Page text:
Memories of the financial crisis risk being obliterated by the force of politics

As the sky once again fills with kites, we seem to have forgotten the lessons of a quarter of a century ago when wild boomtime spending led to economic collapse

In April 1997, then minister for finance Ruairi Quinn wrote to taoiseach John Bruton expressing concern that “we are drifting into a situation in which public expenditure will be out of control”, highlighting the consistent breaching of the 2 per cent limit on real current spending growth set by the Programme for Government. As observed by Ciarán Casey in his book last year, The Irish Department of Finance 1959-1999, the warning emphasised that “rapid economic growth had staved off budgetary crisis, but it was dangerous to expect this to continue, since experience showed that economic reversals could be very rapid”.

The general election in June that year led to a Fianna Fáil/Progressive Democrats Government replacing the Fine Gael-led coalition government. During that election, the Irish Independent memorably editorialised that “for years we have been bled white – now it’s payback time”.

The Department of Finance was conscious of the implications of “payback”. Charlie McCreevy, the new minister for finance, committed to keep nominal current spending growth to 4 per cent annually, and Department of Finance memoranda highlighted the pressures building in a booming economy: accelerating inflation, labour shortages, soaring house prices and credit growth. Finance advised that the Government should be running significant surpluses during an unprecedented boom. What was needed was maintenance of competitiveness to ensure “medium-term sustainable growth”.

The alternative was outlined in a 1998 memorandum entitled Control of Expenditure: “If growth is not kept to a sustainable level, the inevitable outcome would be that we would rapidly see the emergence of adverse economic conditions – inflationary wage demands, accelerated inflation, erosion of competitiveness, declining investment and growth. Such conditions, culminating in serious economic, employment and budgetary difficulties, would lead to a very serious deterioration in the international competitiveness of the economy.”


As Casey observes, “considering what would have happened had the 4 per cent limit been adhered to... is as salutary a lesson in fiscal policy as we are ever likely to get”. In the peak year of 2001, current spending increased by 17 per cent.

In November 2010 during the economic crisis, an Oireachtas committee report with all-party support, Report on Macroeconomic Policy and Effective Fiscal and Economic Governance, recommended significant changes to how fiscal and budgetary policies were formulated and implemented. It stressed the need to avoid “short-termism or capture by political elites”, arguing for the creation of independent bodies of experts who would assess policy and produce annual budgets. Growth periods, the argument went, should see surpluses set aside for rainy day funds; taxes should increase during booms to fund spending during a downturn.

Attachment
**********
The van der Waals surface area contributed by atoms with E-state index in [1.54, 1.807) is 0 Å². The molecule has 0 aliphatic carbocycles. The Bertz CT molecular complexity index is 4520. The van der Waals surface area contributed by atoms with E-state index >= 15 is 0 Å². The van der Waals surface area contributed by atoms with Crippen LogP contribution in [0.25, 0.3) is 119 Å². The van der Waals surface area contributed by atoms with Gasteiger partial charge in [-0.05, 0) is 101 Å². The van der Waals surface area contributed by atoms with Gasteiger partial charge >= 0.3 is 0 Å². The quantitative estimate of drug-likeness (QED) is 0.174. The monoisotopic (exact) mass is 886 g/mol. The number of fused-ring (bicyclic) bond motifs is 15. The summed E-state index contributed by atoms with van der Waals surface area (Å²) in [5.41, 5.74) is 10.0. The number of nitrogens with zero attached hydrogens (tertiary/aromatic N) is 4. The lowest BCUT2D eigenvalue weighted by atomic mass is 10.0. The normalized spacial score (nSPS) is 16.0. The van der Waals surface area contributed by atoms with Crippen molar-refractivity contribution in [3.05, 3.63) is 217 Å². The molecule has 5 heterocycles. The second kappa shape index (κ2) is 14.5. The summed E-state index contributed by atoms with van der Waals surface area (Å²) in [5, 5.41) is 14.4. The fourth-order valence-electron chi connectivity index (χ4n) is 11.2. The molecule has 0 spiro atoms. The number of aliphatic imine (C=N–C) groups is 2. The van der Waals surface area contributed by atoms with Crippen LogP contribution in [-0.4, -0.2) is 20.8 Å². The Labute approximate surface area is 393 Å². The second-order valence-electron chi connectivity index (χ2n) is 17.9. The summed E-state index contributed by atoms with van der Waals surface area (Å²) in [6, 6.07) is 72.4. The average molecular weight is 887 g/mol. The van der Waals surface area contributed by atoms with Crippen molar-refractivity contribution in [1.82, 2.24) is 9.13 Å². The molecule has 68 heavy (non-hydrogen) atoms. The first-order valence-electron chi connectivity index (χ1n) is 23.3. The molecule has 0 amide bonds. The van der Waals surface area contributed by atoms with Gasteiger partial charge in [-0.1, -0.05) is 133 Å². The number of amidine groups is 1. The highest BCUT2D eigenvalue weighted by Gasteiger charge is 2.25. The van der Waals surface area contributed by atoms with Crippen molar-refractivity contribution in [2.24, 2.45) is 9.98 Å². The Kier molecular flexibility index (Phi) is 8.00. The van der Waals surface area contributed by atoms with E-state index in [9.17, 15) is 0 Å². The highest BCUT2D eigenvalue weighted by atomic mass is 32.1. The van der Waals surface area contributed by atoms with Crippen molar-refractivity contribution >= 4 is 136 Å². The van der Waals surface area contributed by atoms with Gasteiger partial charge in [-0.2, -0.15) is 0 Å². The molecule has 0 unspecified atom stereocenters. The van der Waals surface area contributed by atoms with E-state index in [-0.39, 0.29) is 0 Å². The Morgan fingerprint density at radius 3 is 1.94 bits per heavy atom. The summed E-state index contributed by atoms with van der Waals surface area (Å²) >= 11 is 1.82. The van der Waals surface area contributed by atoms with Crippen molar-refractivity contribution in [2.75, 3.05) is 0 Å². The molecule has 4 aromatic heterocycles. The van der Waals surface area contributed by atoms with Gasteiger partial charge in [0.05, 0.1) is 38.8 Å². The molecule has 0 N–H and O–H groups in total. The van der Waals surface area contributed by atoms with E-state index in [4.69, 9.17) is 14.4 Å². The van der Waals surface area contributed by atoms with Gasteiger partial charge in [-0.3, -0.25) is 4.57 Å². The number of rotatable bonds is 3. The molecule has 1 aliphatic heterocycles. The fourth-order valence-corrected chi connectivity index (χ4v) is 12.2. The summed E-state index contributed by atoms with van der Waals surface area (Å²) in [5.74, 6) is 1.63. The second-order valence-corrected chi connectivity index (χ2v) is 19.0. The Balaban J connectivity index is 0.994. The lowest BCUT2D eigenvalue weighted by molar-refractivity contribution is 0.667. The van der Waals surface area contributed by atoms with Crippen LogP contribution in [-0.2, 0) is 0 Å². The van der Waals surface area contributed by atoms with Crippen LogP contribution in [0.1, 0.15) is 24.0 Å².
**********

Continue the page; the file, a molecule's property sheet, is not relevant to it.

As its first chairman John McHale, was often to comment, the Irish Fiscal Advisory Council existed to ‘institutionalise the memory of the financial crisis’

Commitment to an independent oversight body was also contained in the programme for Government the following year and in the memorandum of understanding between the EU and the International Monetary Fund. When the first Irish Fiscal Advisory Council (Ifac) was established in the summer of 2011, Dan O’Brien in this newspaper suggested its function of assessing whether the overall fiscal stance was appropriate for the economic cycle “is expected to be particularly important in the run-up to elections when governments are tempted to over-stimulate the economy”.

As its first chairman John McHale, was often to comment, the council existed to “institutionalise the memory of the financial crisis”. Memories, however, do not lodge deeply enough in a manner that can withstand contemporary politics; instead, we become wrapped in cycles of warnings and demands; all understandable, but often incompatible. This week, Ifac said the Government faced “a difficult set of choices” between adopting new taxes and spending measures, maintaining existing spending, and staying within its own 5 per cent spending rule, warning it could not do all three. Going beyond the 5 per cent “without offsetting tax increases or spending cuts, risks repeating the mistakes of the 2000s”.

Shadows looming

The shadows of the dilemmas of a quarter of a century ago are looming again. Last Sunday’s Business Post Red C poll showing that 70 per cent of voters want the “hated” Universal Social Charge abolished is hardly surprising, but the poll also revealed an electorate almost evenly divided between those who want windfall corporate taxes saved and those who want tax cuts instead.

The lines being drawn suggest what was clearly warned against at the height of the crisis by all parties – ‘short-termism or capture by political elites’ is still the mainstay of the playbook

The sky will be filled with political kites for the next few months. Taoiseach Leo Varadkar’s kite has already been flown: the “basis for Fine Gael’s participation in Government” is tax cuts. Fianna Fáil did not want to increase the pension age, he argues, despite Ifac’s recommendation that it was the prudent thing to do, so, he implies, we will look after our turf as they will mind theirs.

The lines being drawn suggest what was clearly warned against at the height of the crisis by all parties – “short-termism or capture by political elites” is still the mainstay of the playbook, instead of the necessary focus on sustainable change and investment relating to housing, healthcare, climate change, education and pensions. But one thing that will not change is the speed with which economic reversals can occur.